Multivitamin and Mineral Nutritional status is a fundamental factor in our over-all health including immune health. After middle age, the risk of having a vitamin and mineral deficiency increases because nutrient absorption decreases with age due to changes in eating habits and a reduction in appetite. In addition, many of our soils are depleted in minerals due to soil erosion and agricultural practices. A high-quality multivitamin and mineral supplement can provide the missing minerals and raise nutrient intake at any age.
Omega-3 fatty acids Statistics Canada says close to 40 per cent of Canadians are not getting enough Omega-3’s. These essential fatty acids are involved in synthesis and functions of brain neurotransmitters and the overall deficiency in the population could be one of the reasons we are seeing an increase in cognitive problems such as learning disorders, mood disorders, including depression and anxiety. Essential fatty acids and have also been shown to lower or blunt stress hormones and reduce inflammation.
Probiotics and or fermented foods The composition of the microbiome and its activities are involved in most, if not all, of the biological processes that contribute to human health or disease.
Emerging evidence shows that probiotics can reduce blood pressure and cholesterol, and are important for the prevention of cardiovascular disease. Furthermore, probiotics have shown positive results in in the treatment of mental health disorders including anxiety, depression, learning disorders, and cognitive function. A healthy gut microbiome is important for the gut-brain and gut-heart connection.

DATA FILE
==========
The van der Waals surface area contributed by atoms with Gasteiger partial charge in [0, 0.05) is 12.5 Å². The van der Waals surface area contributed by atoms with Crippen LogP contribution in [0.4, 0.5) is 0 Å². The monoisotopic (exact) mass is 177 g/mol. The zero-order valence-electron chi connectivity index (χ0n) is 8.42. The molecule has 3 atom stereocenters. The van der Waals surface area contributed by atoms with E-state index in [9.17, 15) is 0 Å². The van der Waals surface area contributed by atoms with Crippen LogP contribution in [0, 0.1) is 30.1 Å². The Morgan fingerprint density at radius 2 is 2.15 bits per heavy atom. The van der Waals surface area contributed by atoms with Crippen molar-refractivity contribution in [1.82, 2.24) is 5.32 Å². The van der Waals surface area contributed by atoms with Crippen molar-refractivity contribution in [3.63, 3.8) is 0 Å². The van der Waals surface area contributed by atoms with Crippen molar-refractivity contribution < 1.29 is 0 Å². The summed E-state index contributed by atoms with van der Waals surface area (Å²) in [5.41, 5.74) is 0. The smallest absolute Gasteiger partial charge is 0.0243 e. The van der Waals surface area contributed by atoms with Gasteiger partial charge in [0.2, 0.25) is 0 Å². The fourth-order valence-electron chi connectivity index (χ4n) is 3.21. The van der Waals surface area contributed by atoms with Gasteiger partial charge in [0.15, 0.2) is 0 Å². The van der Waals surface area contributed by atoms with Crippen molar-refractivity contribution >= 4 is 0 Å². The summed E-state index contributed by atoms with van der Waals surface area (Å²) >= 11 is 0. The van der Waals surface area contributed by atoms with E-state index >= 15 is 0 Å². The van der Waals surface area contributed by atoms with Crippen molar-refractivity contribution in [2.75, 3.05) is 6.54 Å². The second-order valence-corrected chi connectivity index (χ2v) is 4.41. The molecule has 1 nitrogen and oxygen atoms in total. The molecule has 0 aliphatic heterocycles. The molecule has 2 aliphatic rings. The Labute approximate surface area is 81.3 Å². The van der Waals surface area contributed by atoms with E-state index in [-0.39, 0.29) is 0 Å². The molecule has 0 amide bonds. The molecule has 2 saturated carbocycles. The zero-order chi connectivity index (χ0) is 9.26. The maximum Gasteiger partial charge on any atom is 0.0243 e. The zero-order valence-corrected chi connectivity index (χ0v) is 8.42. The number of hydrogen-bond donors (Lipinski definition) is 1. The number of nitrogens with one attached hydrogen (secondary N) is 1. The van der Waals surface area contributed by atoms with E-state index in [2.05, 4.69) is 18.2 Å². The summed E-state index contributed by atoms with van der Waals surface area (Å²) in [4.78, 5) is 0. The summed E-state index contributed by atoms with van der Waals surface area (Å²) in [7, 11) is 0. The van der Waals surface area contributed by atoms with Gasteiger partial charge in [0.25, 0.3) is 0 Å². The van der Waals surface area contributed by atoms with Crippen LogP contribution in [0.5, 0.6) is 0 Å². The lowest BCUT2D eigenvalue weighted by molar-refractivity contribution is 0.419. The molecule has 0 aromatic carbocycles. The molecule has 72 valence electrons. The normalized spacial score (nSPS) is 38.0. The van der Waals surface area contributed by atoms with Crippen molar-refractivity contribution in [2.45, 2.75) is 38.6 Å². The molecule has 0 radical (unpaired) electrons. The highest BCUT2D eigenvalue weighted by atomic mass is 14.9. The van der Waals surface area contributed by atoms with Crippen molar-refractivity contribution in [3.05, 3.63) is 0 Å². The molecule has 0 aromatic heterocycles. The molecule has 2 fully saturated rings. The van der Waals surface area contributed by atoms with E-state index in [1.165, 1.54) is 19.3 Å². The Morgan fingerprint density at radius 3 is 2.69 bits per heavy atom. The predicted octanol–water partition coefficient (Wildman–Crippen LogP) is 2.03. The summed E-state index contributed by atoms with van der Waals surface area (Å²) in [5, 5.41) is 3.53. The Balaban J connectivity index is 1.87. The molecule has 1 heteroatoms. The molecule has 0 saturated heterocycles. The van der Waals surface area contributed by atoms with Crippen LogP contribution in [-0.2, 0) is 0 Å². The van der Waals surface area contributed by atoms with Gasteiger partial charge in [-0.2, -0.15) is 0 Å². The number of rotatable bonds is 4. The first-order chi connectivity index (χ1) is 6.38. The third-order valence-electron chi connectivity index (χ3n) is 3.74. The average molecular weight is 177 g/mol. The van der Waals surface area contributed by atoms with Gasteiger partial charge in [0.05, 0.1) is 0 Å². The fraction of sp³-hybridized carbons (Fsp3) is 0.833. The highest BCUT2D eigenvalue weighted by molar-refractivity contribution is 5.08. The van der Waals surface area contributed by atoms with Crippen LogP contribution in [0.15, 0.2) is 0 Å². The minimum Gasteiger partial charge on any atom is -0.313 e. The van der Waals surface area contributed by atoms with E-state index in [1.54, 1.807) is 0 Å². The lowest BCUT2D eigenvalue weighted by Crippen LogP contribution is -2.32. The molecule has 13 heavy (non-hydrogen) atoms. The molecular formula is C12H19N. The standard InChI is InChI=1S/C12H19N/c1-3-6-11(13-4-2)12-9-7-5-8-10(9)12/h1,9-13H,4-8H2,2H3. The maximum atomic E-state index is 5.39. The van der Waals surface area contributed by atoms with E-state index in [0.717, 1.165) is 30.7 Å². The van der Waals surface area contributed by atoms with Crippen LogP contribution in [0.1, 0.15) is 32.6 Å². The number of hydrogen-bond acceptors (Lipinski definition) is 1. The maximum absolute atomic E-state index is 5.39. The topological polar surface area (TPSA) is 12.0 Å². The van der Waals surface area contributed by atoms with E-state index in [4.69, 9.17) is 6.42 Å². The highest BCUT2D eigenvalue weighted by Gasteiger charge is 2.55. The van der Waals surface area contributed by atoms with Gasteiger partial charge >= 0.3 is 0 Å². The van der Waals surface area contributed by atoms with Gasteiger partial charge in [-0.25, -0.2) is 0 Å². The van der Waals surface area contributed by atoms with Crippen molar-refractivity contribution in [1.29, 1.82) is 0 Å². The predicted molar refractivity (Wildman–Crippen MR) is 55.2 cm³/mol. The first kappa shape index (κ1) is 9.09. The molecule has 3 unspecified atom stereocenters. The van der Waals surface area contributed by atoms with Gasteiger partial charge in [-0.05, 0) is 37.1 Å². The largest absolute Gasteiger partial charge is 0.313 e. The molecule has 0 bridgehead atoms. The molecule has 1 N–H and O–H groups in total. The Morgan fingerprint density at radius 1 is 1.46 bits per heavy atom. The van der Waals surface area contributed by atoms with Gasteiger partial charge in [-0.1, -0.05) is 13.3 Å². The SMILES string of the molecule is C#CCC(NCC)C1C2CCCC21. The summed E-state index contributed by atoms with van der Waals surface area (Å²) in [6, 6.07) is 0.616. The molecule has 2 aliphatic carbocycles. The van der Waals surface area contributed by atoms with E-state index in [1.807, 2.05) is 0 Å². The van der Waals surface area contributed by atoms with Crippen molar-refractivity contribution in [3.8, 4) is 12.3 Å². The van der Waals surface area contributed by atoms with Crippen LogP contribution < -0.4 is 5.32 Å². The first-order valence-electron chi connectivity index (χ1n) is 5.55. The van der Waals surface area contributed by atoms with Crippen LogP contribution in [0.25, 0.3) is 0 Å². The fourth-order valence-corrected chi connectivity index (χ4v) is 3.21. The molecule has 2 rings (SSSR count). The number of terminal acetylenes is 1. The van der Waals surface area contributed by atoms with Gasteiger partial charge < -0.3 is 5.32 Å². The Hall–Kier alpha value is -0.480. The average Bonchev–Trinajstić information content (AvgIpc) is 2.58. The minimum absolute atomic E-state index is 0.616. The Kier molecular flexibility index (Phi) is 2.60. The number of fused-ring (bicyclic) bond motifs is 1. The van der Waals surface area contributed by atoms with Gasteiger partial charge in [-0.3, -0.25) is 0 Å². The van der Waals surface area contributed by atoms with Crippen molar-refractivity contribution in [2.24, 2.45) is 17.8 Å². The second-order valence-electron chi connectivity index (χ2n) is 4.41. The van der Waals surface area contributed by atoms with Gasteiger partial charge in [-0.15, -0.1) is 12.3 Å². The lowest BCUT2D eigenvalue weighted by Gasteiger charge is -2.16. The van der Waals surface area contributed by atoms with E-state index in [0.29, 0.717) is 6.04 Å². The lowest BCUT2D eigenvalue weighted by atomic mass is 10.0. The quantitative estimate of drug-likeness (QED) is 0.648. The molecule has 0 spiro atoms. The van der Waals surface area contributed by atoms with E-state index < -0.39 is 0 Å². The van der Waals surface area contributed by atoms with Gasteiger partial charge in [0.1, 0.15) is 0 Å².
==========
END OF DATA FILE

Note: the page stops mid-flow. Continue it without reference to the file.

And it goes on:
When you are unable to take the time to eat properly during the day, protein powders and green drinks can help provide nutrients to sustain mental and physical energy in the busy times. Talk to the knowledgeable staff at the Vitamin Shop about good quality options for protein powder and green drinks.
Nutritional status plays a significant role in health resilience – and it’s an arena where we have control. A shortage of any nutrient can impact our well-being.
Karen Jensen was in clinical practice for 25 years and although she is retired, she continues to write books and educate on the naturopathic approach to wellness. She is author or co-author of seven books, her most recent is Women’s Health Matters: The Influence of Gender on Disease.